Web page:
Thursday, April 14, 2005

NAGPRA change bill, continued Bones of Contention

If hobbit bones were to turn up on Santa Rosa, however, we might never have a chance to learn about them.

That’s because McCain has proposed adding two words to the Native American Graves Protection and Repatriation Act, a law Congress passed 15 years ago to defend American Indian burial sites and cultural objects from grave robbers and pot hunters. It’s a worthy goal, but tribal activists increasingly have tried to broaden the interpretations of NAGPRA. The bottom line is that they want to make it virtually impossible for scientists to study prehistoric human remains, no matter how ancient or disconnected from actual tribes.

Nothing particularly new here either. However, we followed a link therein to the Friends of the Past web site. One item, however, may cause some concern as to possible avenues of repatriation if the change goes into effect: What is the significance of "Is"? Another attempt to amend NAGPRA by Ryan Seidemann. The relevant text here is:

Despite the creation of a seemingly counterintuitive reality for repatriation claims under this new definition, simply being able to make a claim for repatriation under NAGPRA is not tantamout to actually being allowed to repatriate items. Any such claim would still have to pass muster under the ownership priority provisions of Section 3(a) of NAGPRA. Unfortunately, not all these provisions would remain unaffected by the proposes changes in S.2843. Briefly, Section 3(a) looks to the following groups to determine ownership of Native American cultural items:

(1) lineal descendants of the Native American remains;
(2) in the absence of lineal descendents, the items may be repatriated by:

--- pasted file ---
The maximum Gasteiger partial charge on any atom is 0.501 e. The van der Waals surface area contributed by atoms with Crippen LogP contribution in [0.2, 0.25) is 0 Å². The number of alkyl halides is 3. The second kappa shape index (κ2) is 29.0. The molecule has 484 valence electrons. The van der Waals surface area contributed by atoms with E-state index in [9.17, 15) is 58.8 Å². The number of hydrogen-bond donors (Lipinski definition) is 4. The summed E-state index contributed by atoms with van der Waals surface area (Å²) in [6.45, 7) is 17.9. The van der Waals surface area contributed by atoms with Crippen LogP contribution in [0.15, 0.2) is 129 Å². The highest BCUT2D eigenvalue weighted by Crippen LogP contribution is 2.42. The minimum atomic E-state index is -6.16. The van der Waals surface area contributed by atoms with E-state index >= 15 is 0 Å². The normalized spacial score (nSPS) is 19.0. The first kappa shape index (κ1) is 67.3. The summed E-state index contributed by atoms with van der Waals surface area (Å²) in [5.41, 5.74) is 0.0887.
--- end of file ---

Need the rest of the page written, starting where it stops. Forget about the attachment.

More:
(a) the group on whose tribal land the items are discovered;
(b) the group with the closest cultural affiliation;
(c) if cultural affiliation cannot be determined, then to the tribe legally recognized as having aboriginally occupied the deferal land where the remains were discovered (or another group by preponderance of evidence);

[Note: this is a transcription, not a cut-and-paste so nothing is sic]

Seidemann notes that (1) and 2(b) probably would not be substantially affected by the new regulation. However, (2a) "could be substantially affected by the proposed change [by allowing] for the repatriation of items regardless of their cultural or genetic affilation, simply by virtue of their location on tribal lands"; and 2(c) "could allow for repatriation claims by nonculturally affilated groups whose Native American ancestors once occupied the same land as those of a pre-Native American group".

Hmmmm. At first glance, we don't know how 2(a) would be different from what it is now, largely due to our ignorance of the way the law now works. We assume that anything found on tribal lands belongs to the tribe in much the same way that whatever is found on private property belongs to the land owner. We could, of course, be mistaken in this.

2(c) we're not sure about. It seems as though Seidemann may be correct in that simply by demonstrating some aboriginal occupation of a piece of land may be enough to lay claim to remains in the absence of any specific cultural or genetic affiliation, simply by virtue of both the modern people and ancient remains both being classed as "Native American". This may bring things back to where they were before the Jelderk decision (that is, NAGPRA comes into effect when anything is found, but still must show some cultural or genetic affiliation), or it may allow for claims based solely upon past land use, with the new definition of "Native American" possibly trumping the necessity of proving cultural/genetic affiliation.

So. . . . . .we're still not sure what to make of it.

Update for Instapundit readers: See more here and here.